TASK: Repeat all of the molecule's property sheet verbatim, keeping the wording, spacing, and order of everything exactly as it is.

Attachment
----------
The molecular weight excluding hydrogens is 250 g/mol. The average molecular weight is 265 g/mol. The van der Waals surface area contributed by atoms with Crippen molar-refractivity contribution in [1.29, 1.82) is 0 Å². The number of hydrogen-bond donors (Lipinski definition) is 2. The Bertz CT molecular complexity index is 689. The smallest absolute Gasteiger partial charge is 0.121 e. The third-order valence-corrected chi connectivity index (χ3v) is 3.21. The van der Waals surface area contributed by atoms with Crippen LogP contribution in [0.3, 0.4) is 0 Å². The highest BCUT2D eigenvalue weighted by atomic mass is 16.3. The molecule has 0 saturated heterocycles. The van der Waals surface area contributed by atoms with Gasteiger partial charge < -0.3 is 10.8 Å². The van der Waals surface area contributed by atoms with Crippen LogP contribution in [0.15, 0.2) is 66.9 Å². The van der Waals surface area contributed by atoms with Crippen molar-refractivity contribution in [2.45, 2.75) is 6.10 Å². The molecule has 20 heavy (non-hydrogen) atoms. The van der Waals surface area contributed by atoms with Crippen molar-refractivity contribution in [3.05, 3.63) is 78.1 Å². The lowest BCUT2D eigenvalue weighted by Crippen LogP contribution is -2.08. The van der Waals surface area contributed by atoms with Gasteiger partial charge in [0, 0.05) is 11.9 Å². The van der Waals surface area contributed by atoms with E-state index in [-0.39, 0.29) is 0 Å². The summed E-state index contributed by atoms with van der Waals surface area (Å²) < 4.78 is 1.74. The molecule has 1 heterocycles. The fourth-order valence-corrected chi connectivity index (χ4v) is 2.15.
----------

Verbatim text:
The molecular weight excluding hydrogens is 250 g/mol. The average molecular weight is 265 g/mol. The van der Waals surface area contributed by atoms with Crippen molar-refractivity contribution in [1.29, 1.82) is 0 Å². The number of hydrogen-bond donors (Lipinski definition) is 2. The Bertz CT molecular complexity index is 689. The smallest absolute Gasteiger partial charge is 0.121 e. The third-order valence-corrected chi connectivity index (χ3v) is 3.21. The van der Waals surface area contributed by atoms with Crippen LogP contribution in [0.3, 0.4) is 0 Å². The highest BCUT2D eigenvalue weighted by atomic mass is 16.3. The molecule has 0 saturated heterocycles. The van der Waals surface area contributed by atoms with Gasteiger partial charge < -0.3 is 10.8 Å². The van der Waals surface area contributed by atoms with Crippen LogP contribution in [0.15, 0.2) is 66.9 Å². The van der Waals surface area contributed by atoms with Crippen molar-refractivity contribution in [2.45, 2.75) is 6.10 Å². The molecule has 20 heavy (non-hydrogen) atoms. The van der Waals surface area contributed by atoms with Crippen molar-refractivity contribution in [3.05, 3.63) is 78.1 Å². The lowest BCUT2D eigenvalue weighted by Crippen LogP contribution is -2.08. The van der Waals surface area contributed by atoms with Gasteiger partial charge in [0, 0.05) is 11.9 Å². The van der Waals surface area contributed by atoms with E-state index in [-0.39, 0.29) is 0 Å². The summed E-state index contributed by atoms with van der Waals surface area (Å²) < 4.78 is 1.74. The molecule has 1 heterocycles. The fourth-order valence-corrected chi connectivity index (χ4v) is 2.15.